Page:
“Penalties are assessed based on many factors, including geo-positioning. If a user leaves geolocation or fails to respond to notifications, the system warns the city of a possible isolation violation,” is the standard response.

High power consumption

Both apps, constantly requesting location data, inevitably strain the battery.

  • “The app is not bad, accurately determines the location of the child. Dear developers, expand the range of geolocation updates, as [a range of] 5 minutes drains the watch’s battery very quickly,” a Wokka Lokka customer wrote in early May.
  • “The child spends most of the time indoors (home, school, gym), the GPS does not pick up there, but mercilessly eats the battery,” – this review was left back in September 2019.
  • And here are the complaints about “Social Monitoring”.
  • “The app drains the battery like crazy because it monitors your geometry” (mid-May).
  • “It eats the battery like hell. But if your phone goes dead and you don’t notice? Penalty.”
  • “Okay, they ask for a bunch of permits, but it also eats up the battery. The phone is all hot.”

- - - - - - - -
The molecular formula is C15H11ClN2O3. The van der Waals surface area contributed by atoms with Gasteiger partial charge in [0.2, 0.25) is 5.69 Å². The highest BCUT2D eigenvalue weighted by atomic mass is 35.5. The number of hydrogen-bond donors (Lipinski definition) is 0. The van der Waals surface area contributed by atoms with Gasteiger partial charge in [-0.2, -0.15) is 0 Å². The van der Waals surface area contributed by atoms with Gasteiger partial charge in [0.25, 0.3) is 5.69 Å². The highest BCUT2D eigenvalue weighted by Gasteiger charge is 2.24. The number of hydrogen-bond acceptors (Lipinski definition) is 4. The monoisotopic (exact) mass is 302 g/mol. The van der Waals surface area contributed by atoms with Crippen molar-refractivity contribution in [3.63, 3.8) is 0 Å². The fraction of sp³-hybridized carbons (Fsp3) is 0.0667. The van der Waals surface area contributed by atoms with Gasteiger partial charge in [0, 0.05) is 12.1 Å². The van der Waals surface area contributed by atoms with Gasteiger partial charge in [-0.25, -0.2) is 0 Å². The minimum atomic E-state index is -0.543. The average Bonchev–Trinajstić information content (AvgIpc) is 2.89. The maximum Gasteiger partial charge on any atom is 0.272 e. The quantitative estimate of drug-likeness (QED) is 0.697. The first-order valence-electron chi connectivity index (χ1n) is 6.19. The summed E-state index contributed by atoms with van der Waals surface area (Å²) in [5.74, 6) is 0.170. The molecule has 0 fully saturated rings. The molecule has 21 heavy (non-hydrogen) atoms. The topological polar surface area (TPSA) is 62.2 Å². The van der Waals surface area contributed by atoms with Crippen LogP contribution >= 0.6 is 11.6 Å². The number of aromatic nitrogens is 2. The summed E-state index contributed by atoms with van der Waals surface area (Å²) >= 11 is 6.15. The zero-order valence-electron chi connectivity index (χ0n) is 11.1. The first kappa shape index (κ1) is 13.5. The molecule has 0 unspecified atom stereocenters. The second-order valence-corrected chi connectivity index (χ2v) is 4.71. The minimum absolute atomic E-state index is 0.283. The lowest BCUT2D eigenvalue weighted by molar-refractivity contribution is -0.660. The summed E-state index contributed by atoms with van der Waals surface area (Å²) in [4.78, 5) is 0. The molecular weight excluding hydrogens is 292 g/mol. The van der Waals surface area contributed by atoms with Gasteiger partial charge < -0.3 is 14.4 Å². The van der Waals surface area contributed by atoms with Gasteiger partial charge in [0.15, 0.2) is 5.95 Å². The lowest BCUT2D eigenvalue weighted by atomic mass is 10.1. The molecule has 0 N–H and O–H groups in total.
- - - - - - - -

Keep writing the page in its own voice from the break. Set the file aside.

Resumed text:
Problems with zooming

Wokka Lokka and Social Monitor users had the same scaling issues on some phone models.

“Everything would be fine, but the app does not scale to the phone screen (Samsung galaxy s10e), as a result, part of the app screen is cropped at the bottom and, for example, there is no way to add a sos number, because the add button is behind the edges of the screen. And you want money for that?”

  • (review on Wokka Lokka in January, in March support replied to the user that the problem was solved in an update).
  • “Your app doesn’t even fit in my phone. You’re having a problem with the 4k resolution (a modern resolution accommodating 38402160 pixels vs. 19201080 in FullHD. – BBC)? How can you put any button outside the screen?”

  • wrote Muscovite Alexei Vasilchuk on May 18 to the developers of Social Monitoring.